This, err, last week’s role model was pointed out to me – and about 180 other students – by our teacher in Theoretical Informatics and Logic (I might even write about her at some point): Sheila Greibach, researcher in formal languages, compiler theory and computer science.
In the context of the TIL lecture, Sheila Greibach was mentioned for establishing the normal form (aka Greibach normal form) for context-free grammars. She also works on properties of pushdown automata, and decidability problems.
After earning her A.B. and A.M. degrees at Radcliffe University in 1960 and 1962, she achieved her PhD at Harvard University in 1963. The title of her PhD thesis is “Inverses of Phrase Structure Generators”.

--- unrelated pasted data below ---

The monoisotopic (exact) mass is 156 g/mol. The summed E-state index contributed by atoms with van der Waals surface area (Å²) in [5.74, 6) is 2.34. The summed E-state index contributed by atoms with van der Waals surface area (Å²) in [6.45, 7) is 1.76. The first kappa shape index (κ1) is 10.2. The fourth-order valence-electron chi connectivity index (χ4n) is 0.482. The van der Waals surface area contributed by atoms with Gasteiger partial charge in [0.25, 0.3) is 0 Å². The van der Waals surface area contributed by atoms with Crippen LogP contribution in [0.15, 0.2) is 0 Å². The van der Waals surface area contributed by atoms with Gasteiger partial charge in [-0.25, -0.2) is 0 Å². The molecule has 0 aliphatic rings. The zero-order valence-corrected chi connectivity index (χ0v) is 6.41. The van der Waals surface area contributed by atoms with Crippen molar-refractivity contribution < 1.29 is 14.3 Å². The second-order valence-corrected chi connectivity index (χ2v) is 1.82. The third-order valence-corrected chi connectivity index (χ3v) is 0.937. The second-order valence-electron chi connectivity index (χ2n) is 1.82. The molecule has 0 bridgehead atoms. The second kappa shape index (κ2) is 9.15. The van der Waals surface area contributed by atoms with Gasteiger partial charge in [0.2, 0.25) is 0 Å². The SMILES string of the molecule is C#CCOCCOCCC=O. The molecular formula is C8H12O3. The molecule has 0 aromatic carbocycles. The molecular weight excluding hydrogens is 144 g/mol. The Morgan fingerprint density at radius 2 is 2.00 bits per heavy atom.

She continued to work at Harvard at the Division of Engineering and Applied Physics, until she moved to the UCLA, where she has been professor since 1970.
Other than the Greibach normal form, she is also known for Greibach’s theorem, stating that certain properties of formal language classes are undecidable.
More information on Sheila Greibach can be found at wikipedia.